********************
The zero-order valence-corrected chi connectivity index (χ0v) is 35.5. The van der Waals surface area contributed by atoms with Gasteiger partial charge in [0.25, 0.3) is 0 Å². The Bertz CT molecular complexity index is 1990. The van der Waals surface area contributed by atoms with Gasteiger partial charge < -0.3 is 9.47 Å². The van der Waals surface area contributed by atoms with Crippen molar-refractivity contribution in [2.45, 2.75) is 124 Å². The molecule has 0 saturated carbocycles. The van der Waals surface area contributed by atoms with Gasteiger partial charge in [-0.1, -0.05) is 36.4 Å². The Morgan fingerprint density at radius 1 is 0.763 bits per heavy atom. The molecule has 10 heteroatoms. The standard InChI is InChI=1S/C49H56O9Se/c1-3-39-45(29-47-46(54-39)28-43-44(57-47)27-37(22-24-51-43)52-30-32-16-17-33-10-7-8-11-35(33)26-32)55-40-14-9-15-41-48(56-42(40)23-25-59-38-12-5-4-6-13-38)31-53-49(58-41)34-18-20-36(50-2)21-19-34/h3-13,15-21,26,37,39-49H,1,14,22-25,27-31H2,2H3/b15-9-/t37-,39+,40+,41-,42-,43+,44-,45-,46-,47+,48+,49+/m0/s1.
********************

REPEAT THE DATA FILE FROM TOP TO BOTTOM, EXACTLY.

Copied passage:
The zero-order valence-corrected chi connectivity index (χ0v) is 35.5. The van der Waals surface area contributed by atoms with Gasteiger partial charge in [0.25, 0.3) is 0 Å². The Bertz CT molecular complexity index is 1990. The van der Waals surface area contributed by atoms with Gasteiger partial charge < -0.3 is 9.47 Å². The van der Waals surface area contributed by atoms with Crippen molar-refractivity contribution in [2.45, 2.75) is 124 Å². The molecule has 0 saturated carbocycles. The van der Waals surface area contributed by atoms with Gasteiger partial charge in [-0.1, -0.05) is 36.4 Å². The Morgan fingerprint density at radius 1 is 0.763 bits per heavy atom. The molecule has 10 heteroatoms. The standard InChI is InChI=1S/C49H56O9Se/c1-3-39-45(29-47-46(54-39)28-43-44(57-47)27-37(22-24-51-43)52-30-32-16-17-33-10-7-8-11-35(33)26-32)55-40-14-9-15-41-48(56-42(40)23-25-59-38-12-5-4-6-13-38)31-53-49(58-41)34-18-20-36(50-2)21-19-34/h3-13,15-21,26,37,39-49H,1,14,22-25,27-31H2,2H3/b15-9-/t37-,39+,40+,41-,42-,43+,44-,45-,46-,47+,48+,49+/m0/s1.